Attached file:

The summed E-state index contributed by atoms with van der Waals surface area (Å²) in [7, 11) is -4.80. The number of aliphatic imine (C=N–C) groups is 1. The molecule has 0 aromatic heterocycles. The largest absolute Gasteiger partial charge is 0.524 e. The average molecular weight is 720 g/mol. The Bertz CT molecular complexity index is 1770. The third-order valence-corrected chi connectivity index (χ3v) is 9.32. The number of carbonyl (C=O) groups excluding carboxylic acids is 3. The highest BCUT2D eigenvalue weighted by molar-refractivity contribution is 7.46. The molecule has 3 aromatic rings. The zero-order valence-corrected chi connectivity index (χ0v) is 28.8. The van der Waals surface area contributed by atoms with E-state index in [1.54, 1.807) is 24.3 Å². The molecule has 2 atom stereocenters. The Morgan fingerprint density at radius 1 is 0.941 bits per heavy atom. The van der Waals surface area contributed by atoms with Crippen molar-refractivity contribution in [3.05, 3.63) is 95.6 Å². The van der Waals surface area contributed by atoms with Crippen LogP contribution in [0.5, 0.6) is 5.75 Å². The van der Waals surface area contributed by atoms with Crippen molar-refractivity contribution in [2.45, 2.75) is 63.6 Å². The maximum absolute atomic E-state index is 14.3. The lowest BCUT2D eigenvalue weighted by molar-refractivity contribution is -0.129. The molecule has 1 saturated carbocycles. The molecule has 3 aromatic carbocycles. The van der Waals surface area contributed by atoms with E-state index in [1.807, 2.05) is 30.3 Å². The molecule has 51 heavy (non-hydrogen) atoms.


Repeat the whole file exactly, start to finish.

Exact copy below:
The summed E-state index contributed by atoms with van der Waals surface area (Å²) in [7, 11) is -4.80. The number of aliphatic imine (C=N–C) groups is 1. The molecule has 0 aromatic heterocycles. The largest absolute Gasteiger partial charge is 0.524 e. The average molecular weight is 720 g/mol. The Bertz CT molecular complexity index is 1770. The third-order valence-corrected chi connectivity index (χ3v) is 9.32. The number of carbonyl (C=O) groups excluding carboxylic acids is 3. The highest BCUT2D eigenvalue weighted by molar-refractivity contribution is 7.46. The molecule has 3 aromatic rings. The zero-order valence-corrected chi connectivity index (χ0v) is 28.8. The van der Waals surface area contributed by atoms with E-state index in [1.54, 1.807) is 24.3 Å². The molecule has 2 atom stereocenters. The Morgan fingerprint density at radius 1 is 0.941 bits per heavy atom. The van der Waals surface area contributed by atoms with Crippen molar-refractivity contribution in [3.05, 3.63) is 95.6 Å². The van der Waals surface area contributed by atoms with Crippen LogP contribution in [0.5, 0.6) is 5.75 Å². The van der Waals surface area contributed by atoms with Crippen molar-refractivity contribution in [2.45, 2.75) is 63.6 Å². The maximum absolute atomic E-state index is 14.3. The lowest BCUT2D eigenvalue weighted by molar-refractivity contribution is -0.129. The molecule has 1 saturated carbocycles. The molecule has 3 aromatic carbocycles. The van der Waals surface area contributed by atoms with E-state index in [1.807, 2.05) is 30.3 Å². The molecule has 51 heavy (non-hydrogen) atoms.